Saturday, November 24, 2007

Wise Words About Recovering from Adversity

Liberation Day in the Japanese POW Camp, Tokyo, August 29, 1945. The 6'2" skinny guy in the circle is a malnourished version of Hap Halloran. Hap still calls this day one of the happiest of his life.

I was doing a little more research tonight on Raymond 'Hap' Halloran. In the course of my research and writing, I have talked to many men who survived as prisoners of war and returned to build a satisfying and normal life. Each day, a small group of us email each other about different things, and this particular topic comes up a lot---how was it that men who suffered so terribly were able to return almost literally from the gates of Hell and have normal lives? The bottom line, of course, is that their lives were never quite as normal as they let on to those around them. However, each man learned his own way of coping with the memories and what now is referred to medically as Post Traumatic Stress Disorder (PTSD).

Hap's crew was a close bunch. Five of his friends perished the day their B-29 went down over Tokyo. This was only one of a series of traumatic events Hap would have to deal with for the rest of his life.

Tonight I read Hap's words on the subject, and they are well worth sharing. Not only will they help anyone who has lived through a traumatic life episode, such as a POW or battered spouse, but they will help anyone who at times finds him- or herself worrying too much about life's daily hassles and petty complaints and feuds. It took Hap many years to arrive at his philosophy, and we can all learn from it. So here it is, with credit to the website:

"My feelings now are this - if you can go through adversities like I've described and survive, the possibility exists that one day you might actually make comparisons on events and problems in your present day life and actually appreciate how small some of the things we actually worry about really are.

One can actually become more positive and appreciative of life because of earlier hardships, even the most awful of hardships. I feel these positive changes and higher values can apply to individuals in their personal life, in their family life, and in the world of business and society.

As I look at myself today, I know I have a far greater appreciation of life. Yes, even the simplest of things that I formerly took for granted can take on a special meaning for me now. I appreciate that I was very fortunate to survive this experience. And I have this feeling that I should do things for others as a form of appreciation for having been so lucky - or blessed - or maybe both.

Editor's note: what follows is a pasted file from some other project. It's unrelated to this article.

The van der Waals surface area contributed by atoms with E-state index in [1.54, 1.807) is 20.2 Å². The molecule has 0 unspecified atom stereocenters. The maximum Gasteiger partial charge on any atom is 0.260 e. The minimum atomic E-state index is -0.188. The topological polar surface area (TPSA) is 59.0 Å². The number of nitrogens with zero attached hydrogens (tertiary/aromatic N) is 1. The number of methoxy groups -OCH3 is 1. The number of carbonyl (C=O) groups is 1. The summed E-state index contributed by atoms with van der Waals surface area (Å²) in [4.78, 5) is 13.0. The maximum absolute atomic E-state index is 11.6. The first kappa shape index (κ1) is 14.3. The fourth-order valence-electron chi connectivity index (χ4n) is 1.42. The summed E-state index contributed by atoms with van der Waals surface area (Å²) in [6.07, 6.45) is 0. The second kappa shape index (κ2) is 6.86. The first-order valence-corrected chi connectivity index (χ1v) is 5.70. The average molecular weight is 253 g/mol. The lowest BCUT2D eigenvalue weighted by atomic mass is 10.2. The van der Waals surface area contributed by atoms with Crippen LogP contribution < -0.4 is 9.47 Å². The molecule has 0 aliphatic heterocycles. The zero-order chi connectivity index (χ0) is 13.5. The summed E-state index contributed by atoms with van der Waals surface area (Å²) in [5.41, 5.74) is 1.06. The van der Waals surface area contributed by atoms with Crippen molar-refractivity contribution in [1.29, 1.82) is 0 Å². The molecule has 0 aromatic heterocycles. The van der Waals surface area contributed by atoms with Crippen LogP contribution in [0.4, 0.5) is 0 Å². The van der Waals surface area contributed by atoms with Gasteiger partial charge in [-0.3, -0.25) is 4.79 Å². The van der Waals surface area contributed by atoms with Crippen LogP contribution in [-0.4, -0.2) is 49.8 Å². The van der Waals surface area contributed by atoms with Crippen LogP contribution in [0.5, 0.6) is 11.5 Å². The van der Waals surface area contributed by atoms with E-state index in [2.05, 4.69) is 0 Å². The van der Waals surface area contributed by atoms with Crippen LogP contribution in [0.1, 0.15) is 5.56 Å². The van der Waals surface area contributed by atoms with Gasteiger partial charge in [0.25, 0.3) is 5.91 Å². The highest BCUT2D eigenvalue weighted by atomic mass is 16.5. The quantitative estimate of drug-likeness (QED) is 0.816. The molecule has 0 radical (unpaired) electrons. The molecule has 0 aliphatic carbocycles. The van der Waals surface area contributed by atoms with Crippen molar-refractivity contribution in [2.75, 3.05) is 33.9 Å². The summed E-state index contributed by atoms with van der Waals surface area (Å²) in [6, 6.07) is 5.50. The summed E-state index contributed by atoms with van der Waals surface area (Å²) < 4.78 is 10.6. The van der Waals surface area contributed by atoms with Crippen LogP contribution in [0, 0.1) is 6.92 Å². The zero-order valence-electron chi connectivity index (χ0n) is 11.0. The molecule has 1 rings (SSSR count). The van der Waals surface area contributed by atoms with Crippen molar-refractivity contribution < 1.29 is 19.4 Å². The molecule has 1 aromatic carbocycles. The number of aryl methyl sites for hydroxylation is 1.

I definitely have a much higher level of confidence than I've ever had before. I set higher goals and I have higher expectations of myself and I've achieved a reasonable degree of success in many of the things I've attempted to accomplish.

Most importantly, I no longer sweat or stress over the small stuff. I guess I've finally taken time to stop and smell the roses. For instance, I've made significant progress in the matter of speaking before groups. Even when I was a man in my forties, I had a fear of public speaking. Hopefully my presentations, no matter how tough they were for me, have had a positive and motivating effect on my audience. Sure, we all have problems - but you don't have to give up. All of us can hang in there and solve our problems and appreciate the incredible gift of life.

I make it a point to speak to students - I've probably spoken to groups of young people over 200 times now. I tell them how - within each of us -there is a power and ability to solve and accomplish things we never before thought was possible. I appreciate my life - and my freedom.

And I love watching our Flag flowing in a gentle breeze.

I enjoy and appreciate sunrises and sunsets - and especially the stars. Stars that I use to navigate with during long nighttime missions in a B-29 over the Pacific. The stars are still - and will always be - my friends. I guess I've come to the conclusion that it was those difficult days during WW II that taught me a lot of things about myself - things that have helped me over the many years of my life. Lessons that are still helping me today. And I will always continue to use what I've learned to help other people grow too. Especially young people, who sometimes need a little help growing."

---Raymond "Hap" Halloran